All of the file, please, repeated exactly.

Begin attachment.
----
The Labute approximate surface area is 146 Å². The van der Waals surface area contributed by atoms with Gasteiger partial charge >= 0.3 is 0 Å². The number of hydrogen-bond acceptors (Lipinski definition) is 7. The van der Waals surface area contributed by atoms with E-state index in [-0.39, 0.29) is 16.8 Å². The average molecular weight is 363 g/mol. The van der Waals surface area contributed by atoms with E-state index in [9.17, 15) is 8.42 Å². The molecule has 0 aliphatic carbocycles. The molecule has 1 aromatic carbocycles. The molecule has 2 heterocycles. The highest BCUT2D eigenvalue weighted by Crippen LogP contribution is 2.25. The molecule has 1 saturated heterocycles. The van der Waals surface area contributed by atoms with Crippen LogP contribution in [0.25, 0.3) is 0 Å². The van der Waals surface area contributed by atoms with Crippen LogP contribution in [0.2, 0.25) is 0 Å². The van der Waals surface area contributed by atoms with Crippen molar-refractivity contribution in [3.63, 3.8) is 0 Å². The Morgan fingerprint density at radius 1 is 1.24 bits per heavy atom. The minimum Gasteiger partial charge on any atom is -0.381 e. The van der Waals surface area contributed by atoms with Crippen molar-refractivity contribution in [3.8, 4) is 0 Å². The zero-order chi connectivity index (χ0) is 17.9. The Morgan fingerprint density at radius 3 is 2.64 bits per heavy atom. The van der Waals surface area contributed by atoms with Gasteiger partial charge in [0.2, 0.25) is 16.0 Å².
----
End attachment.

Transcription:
The Labute approximate surface area is 146 Å². The van der Waals surface area contributed by atoms with Gasteiger partial charge >= 0.3 is 0 Å². The number of hydrogen-bond acceptors (Lipinski definition) is 7. The van der Waals surface area contributed by atoms with E-state index in [-0.39, 0.29) is 16.8 Å². The average molecular weight is 363 g/mol. The van der Waals surface area contributed by atoms with E-state index in [9.17, 15) is 8.42 Å². The molecule has 0 aliphatic carbocycles. The molecule has 1 aromatic carbocycles. The molecule has 2 heterocycles. The highest BCUT2D eigenvalue weighted by Crippen LogP contribution is 2.25. The molecule has 1 saturated heterocycles. The van der Waals surface area contributed by atoms with Crippen LogP contribution in [0.25, 0.3) is 0 Å². The van der Waals surface area contributed by atoms with Crippen LogP contribution in [0.2, 0.25) is 0 Å². The van der Waals surface area contributed by atoms with Crippen molar-refractivity contribution in [3.63, 3.8) is 0 Å². The Morgan fingerprint density at radius 1 is 1.24 bits per heavy atom. The minimum Gasteiger partial charge on any atom is -0.381 e. The van der Waals surface area contributed by atoms with Crippen molar-refractivity contribution in [3.8, 4) is 0 Å². The zero-order chi connectivity index (χ0) is 17.9. The Morgan fingerprint density at radius 3 is 2.64 bits per heavy atom. The van der Waals surface area contributed by atoms with Gasteiger partial charge in [0.2, 0.25) is 16.0 Å².